August Uncommon

The science of tea.

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In today’s food-forward culture, there is an increasing amount of emphasis placed on preparation—we want to know where our food comes from and how it is made. Tea, however, has largely been left out in the cold. “It’s kind of a low-status beverage in this country,” says Aaron Shinn, who co-founded Los Angeles–based tea company August Uncommon in late 2014 with his wife, Gina. He says many North Americans think of tea as something to drink when sick or craving an exotic experience, such as a British high tea or traditional Chinese tea ceremony. “I think all of that exoticism prevents people from engaging with tea in an everyday kind of way,” he says. August Uncommon aims to change that by honing in on a few key variables.

The company works with experienced blenders in Germany to create five flavours per season. Each offering is dazzlingly unique, even surprising; in Los Angeles, aside from selling dry leaves in stores, August Uncommon brews tea in kegs so that the flavours can be poured on draft (outside of the city, the only place August Uncommon can be found is at Litchfield in Vancouver). According to Shinn, brewing an ideal cup of tea involves controlling four aspects: quality of water, water temperature, ratio of water to leaves, and infusion time. By doing this, he says, a consistently high-quality cup of tea is resulted.

Quality of Water

“There are a lot of variables in water that can influence the flavour of tea in either a positive or negative way,” says Shinn. He recommends using bottled spring or filtered tap water, and advises against reverse osmosis or distilled water due to its lack of minerals: tea “requires you have to have enough mineral content in the water for it to have a fully rounded flavour extraction,” he explains.

Water Temperature

“Different teas require different temperatures to get ample extraction,” says Shinn. A full boil is great for black tea, for example, but white or green teas should be infused with water before it reaches its highest temperature—otherwise the leaves will burn, resulting in bitter taste. To ensure precision, Shinn recommends a kettle with temperature control functions.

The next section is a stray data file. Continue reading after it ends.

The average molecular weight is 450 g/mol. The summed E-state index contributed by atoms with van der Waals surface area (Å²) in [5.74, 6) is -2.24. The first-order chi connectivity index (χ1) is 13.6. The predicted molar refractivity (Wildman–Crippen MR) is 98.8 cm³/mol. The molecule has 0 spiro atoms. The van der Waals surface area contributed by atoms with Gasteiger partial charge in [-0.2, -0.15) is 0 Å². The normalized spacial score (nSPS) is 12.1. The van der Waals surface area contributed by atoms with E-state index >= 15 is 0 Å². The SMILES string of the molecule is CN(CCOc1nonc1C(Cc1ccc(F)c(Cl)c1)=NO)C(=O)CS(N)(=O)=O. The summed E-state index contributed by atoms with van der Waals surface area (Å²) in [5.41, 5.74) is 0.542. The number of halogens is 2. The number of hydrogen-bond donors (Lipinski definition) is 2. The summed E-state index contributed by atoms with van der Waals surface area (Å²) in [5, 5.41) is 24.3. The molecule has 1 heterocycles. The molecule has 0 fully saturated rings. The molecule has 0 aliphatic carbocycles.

Ratio of Water to Leaves

For optimal flavour, August Uncommon follows a ratio of 0.35 grams of tea for every ounce of water. Shinn says it is best to use a scale (as opposed to eyeballing with a spoon or scoop) because every tea, depending on its contents, has a different volume; for prime results, it is best for the scale to have accuracy down to 0.1 gram. To avoid having to measure the water, Shinn proposes a standard 295-millilitre mug.

Infusion Time

Lastly, August Uncommon recommends an infusion time of five minutes to ensure the drink is neither too weak nor too strong, and stresses the importance of setting a timer. “It seems kind of ridiculous, in an era of smartphones, to have a dedicated kitchen timer for tea,” says Shinn. “But it’s just another one of these things that helps prevent you from forgetting about it.”

All in, the process takes approximately seven to 10 minutes, but Shinn assures that “it’s not like you’re bent over the stove in serious concentration.” Rather it’s a simple if calculated method, meant more as guide than scripture, leading to dependably pleasurable tea. “We are presenting a method that we think of a starting point for people,” he says. “Our goal in focusing on preparation is not to define a standard that nobody may deviate from, but to give them the tools to delight themselves.” To that, we’ll raise a cup.

August Uncommon products are available at Litchfield and online.

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April 28, 2015